• just wants the galaxy/con/workplace to be Well-Ordered
  • is super competent/a genius/good at his job
  • tight-lipped with rage
  • embarrassed by how much he is into Inappropriately Messy Guy/embarrassed BY Inappropriately Messy Guy
  • scowls defensively

Many of fandom’s favorite Beige Blank Slates have that same characterization as well as a similar lack of evidence to how this sort of list is something that stems from canon.

In the linked post, the original poster wildehack describes the Hux-Arthur-Eames-White Guy in fanon as:

The familiar fanon ghost who leaves one shell behind and drifts into another, like a poltergeist. Or, like, a copy of a copy of a copy, dragged from harddrive to harddrive. a familiar ghost we drag around to install in fresh new bodies.
The fanon ghost is never capable of possessing someone like Riz Ahmed’s Carlton Drake (Venom) or John Boyega’s Finn (Star Wars) (Star Wars: The Force Awakens) or Hannah John-Kamen’s Ghost (Ant-Man and the Wasp) or David Ramsey’s John Diggle (Arrow). It’s never a person of color that fandom sees value in reviving as the ghost of fanon fussiness and it’s very rarely a white woman. Ghost status, being infected with that immortal archetype and subsequently being seen as the most popular dude in a given fandom, is something that only happens to white male characters. Characters of color in western media fandom are flat out denied the same room to be explored and they’re not just seen as filled in pages (as opposed to the blank slates) but as scratched up pages that no one feels like they can or should engage with.
And that’s the thing: in Western media-focused fandoms, characters (and people) of color aren’t seen as neutral. They don’t get to be neutral beige blank slates because of their status as “characters of color”. Without whiteness, they’re not automatically viewed as neutral in the same way that white characters – especially male ones – are.

[...]

White male characters are seen as an apolitical character to adore in these fandom spaces. Like it’s expected that in a show or franchise with a diverse cast, the fandom powerhouse ship will probably be two white dudes that don’t even like or know each other. They’re the easiest ships to swallow and they’re the ones that folks in fandom tend to champion above all others.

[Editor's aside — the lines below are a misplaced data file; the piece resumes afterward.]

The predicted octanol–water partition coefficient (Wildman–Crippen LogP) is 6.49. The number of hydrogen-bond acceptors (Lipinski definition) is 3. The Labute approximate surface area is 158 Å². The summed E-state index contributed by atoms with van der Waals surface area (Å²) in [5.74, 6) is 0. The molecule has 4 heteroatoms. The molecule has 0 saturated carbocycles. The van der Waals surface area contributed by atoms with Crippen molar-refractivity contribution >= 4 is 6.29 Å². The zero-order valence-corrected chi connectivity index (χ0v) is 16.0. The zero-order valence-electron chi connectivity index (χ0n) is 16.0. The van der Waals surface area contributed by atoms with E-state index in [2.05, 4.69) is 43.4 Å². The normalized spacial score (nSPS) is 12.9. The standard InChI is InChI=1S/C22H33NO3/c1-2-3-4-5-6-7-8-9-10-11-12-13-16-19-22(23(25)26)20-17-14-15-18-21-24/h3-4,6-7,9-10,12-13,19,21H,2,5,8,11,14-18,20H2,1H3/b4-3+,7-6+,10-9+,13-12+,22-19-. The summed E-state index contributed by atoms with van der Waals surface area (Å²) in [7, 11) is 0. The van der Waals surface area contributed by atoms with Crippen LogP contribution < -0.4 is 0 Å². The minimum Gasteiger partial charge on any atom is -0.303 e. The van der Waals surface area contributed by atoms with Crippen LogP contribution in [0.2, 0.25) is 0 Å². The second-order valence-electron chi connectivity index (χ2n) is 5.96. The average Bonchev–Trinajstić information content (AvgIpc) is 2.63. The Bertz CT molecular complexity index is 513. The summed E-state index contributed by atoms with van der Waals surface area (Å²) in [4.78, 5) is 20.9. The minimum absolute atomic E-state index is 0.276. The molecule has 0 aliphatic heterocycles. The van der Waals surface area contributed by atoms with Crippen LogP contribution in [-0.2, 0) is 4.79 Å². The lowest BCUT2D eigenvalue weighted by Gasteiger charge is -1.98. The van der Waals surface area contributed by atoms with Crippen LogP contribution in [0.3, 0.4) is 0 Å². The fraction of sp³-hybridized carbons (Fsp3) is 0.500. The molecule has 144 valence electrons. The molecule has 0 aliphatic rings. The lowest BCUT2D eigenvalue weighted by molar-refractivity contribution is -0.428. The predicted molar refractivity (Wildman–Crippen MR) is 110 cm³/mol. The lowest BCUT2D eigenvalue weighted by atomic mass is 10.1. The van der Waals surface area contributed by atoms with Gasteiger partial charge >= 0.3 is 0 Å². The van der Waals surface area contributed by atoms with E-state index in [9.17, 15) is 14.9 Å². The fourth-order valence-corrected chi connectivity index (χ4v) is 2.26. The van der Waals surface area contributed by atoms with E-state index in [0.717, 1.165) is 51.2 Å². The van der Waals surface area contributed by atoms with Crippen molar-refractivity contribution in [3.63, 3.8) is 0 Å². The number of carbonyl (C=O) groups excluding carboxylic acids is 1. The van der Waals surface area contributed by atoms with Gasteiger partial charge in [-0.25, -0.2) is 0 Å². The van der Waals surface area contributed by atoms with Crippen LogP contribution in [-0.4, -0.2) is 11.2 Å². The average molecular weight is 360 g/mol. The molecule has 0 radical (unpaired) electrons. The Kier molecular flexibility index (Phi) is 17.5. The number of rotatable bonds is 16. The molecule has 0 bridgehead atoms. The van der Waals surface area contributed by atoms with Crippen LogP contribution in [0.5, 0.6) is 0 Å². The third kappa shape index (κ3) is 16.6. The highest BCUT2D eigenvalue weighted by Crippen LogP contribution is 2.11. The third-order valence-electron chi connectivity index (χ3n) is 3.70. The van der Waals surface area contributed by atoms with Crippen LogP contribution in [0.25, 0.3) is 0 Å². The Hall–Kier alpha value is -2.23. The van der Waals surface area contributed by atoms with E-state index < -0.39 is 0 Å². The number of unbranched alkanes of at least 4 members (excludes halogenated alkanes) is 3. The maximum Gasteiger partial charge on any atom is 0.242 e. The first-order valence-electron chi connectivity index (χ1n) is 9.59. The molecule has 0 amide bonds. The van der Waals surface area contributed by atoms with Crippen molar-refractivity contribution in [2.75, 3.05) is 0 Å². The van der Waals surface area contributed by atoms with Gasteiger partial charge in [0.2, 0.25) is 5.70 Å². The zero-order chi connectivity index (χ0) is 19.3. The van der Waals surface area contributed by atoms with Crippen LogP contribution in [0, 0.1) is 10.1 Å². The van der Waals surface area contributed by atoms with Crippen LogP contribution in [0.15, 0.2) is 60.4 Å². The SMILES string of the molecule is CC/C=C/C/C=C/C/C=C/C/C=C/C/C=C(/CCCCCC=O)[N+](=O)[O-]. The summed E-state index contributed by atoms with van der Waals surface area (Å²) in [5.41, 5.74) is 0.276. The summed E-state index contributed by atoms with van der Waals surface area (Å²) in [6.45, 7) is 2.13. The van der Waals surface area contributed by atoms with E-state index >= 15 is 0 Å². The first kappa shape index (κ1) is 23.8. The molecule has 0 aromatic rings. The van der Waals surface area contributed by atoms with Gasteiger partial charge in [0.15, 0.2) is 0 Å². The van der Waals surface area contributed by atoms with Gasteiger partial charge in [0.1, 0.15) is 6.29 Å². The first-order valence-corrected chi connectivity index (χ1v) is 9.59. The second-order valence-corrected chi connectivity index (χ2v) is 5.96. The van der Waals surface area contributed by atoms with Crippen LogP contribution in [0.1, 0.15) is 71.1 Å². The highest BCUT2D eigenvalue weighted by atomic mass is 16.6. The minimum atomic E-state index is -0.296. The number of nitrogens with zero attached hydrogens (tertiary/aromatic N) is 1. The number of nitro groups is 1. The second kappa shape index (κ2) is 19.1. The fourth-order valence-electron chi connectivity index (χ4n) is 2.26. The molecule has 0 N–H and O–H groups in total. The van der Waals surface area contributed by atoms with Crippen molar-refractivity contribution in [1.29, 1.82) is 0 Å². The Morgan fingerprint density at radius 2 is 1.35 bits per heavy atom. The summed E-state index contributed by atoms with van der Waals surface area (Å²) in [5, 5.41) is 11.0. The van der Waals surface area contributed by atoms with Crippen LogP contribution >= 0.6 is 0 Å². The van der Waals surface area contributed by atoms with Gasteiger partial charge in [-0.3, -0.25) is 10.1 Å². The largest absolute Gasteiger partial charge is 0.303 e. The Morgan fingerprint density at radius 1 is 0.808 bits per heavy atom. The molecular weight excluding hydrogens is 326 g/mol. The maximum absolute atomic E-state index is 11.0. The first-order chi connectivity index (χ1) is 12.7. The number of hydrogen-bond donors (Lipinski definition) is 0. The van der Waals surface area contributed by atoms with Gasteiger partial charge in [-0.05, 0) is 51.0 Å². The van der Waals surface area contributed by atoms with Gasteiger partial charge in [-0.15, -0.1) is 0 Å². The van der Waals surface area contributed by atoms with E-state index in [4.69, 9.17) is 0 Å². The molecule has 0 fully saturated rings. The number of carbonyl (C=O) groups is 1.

Because they’re supposedly sans-politics.

Except… that’s not true.

Even though fans try to handwave it away in their talks of escapism, whiteness – white maleness – is a political identity that can’t be ignored because it makes you feel some kind of way to see fans of color talk about this almost rigid focus on white dudes in fandom.
Blank slates aren’t inherently problematic.

Like I said, I get how fandom uses them and that they serve a different (if similar) purpose to self-inserts in fandom. I think it’s fascinating how fandom shapes blank slates and can even introduce representation in the form of the headcanons that become almost-canon across the fandom.

Take for instance the Inception fandom’s repeated headcanons that Joseph Gordon Levitt’s Arthur is Jewish or that Tom Hardy’s Eames is neuroatypical. In the Marvel Cinematic Universe fandom, Kat Denning’s Darcy Lewis is possibly the most popular female character and a character that definitely can go between blank slate and self-insert status. Fandom has decided that Darcy, like the actress who portrays her, is Jewish and that’s something that is present in many stories about her. (Actually, a lot of fandom’s Beige Blank Slates get headcanoned as Jewish and I really do like that part of the trend.)

My big beef?

The same care does not go into characters of color in general, much less when they should have attained status as their fellow blank slates.

In Western media fandoms, characters of color don’t matter to the majority of fandom. Outside of rather small communities within their respective fandoms, these characters don’t get the focus, the fleshing out, or the love that white characters with similar amounts of space in the narrative.
Your personal beige blank slate isn’t the problem.

Fandom’s overwhelming refusal to engage meaningfully, positively, or honestly with characters of color in Western media fandoms to the point where the idea of the “blank slate” in fandom is overwhelmingly a white male character and all other characters need not apply is.

It’s time to write on some different blank slates.